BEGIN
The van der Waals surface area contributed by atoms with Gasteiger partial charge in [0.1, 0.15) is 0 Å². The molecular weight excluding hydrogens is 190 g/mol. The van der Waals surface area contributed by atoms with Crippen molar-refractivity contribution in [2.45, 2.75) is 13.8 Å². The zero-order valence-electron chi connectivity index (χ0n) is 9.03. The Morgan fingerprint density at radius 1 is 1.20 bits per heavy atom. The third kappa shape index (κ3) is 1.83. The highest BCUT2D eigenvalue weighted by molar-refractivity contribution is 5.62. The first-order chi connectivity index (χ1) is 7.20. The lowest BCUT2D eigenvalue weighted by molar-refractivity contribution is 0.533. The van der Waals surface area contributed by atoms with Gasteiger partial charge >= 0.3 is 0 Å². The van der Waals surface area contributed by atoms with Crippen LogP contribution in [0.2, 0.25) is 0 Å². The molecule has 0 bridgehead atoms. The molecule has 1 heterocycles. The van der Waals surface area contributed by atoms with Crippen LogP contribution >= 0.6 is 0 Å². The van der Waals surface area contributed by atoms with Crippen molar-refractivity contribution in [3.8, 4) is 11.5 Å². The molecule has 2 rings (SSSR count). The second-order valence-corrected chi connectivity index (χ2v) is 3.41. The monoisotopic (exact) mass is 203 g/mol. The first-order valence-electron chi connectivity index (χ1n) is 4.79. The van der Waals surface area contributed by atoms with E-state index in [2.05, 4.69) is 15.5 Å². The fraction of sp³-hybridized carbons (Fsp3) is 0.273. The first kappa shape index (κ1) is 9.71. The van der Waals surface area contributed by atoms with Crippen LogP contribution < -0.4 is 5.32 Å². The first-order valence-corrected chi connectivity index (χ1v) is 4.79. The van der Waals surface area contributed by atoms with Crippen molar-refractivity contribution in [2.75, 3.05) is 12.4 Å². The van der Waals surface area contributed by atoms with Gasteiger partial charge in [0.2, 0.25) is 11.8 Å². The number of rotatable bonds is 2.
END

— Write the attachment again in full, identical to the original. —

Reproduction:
The van der Waals surface area contributed by atoms with Gasteiger partial charge in [0.1, 0.15) is 0 Å². The molecular weight excluding hydrogens is 190 g/mol. The van der Waals surface area contributed by atoms with Crippen molar-refractivity contribution in [2.45, 2.75) is 13.8 Å². The zero-order valence-electron chi connectivity index (χ0n) is 9.03. The Morgan fingerprint density at radius 1 is 1.20 bits per heavy atom. The third kappa shape index (κ3) is 1.83. The highest BCUT2D eigenvalue weighted by molar-refractivity contribution is 5.62. The first-order chi connectivity index (χ1) is 7.20. The lowest BCUT2D eigenvalue weighted by molar-refractivity contribution is 0.533. The van der Waals surface area contributed by atoms with Gasteiger partial charge >= 0.3 is 0 Å². The van der Waals surface area contributed by atoms with Crippen LogP contribution in [0.2, 0.25) is 0 Å². The molecule has 0 bridgehead atoms. The molecule has 1 heterocycles. The van der Waals surface area contributed by atoms with Crippen LogP contribution >= 0.6 is 0 Å². The van der Waals surface area contributed by atoms with Crippen molar-refractivity contribution in [3.8, 4) is 11.5 Å². The molecule has 2 rings (SSSR count). The second-order valence-corrected chi connectivity index (χ2v) is 3.41. The monoisotopic (exact) mass is 203 g/mol. The first-order valence-electron chi connectivity index (χ1n) is 4.79. The van der Waals surface area contributed by atoms with E-state index in [2.05, 4.69) is 15.5 Å². The fraction of sp³-hybridized carbons (Fsp3) is 0.273. The first kappa shape index (κ1) is 9.71. The van der Waals surface area contributed by atoms with Crippen LogP contribution < -0.4 is 5.32 Å². The first-order valence-corrected chi connectivity index (χ1v) is 4.79. The van der Waals surface area contributed by atoms with Crippen molar-refractivity contribution in [2.75, 3.05) is 12.4 Å². The van der Waals surface area contributed by atoms with Gasteiger partial charge in [0.2, 0.25) is 11.8 Å². The number of rotatable bonds is 2.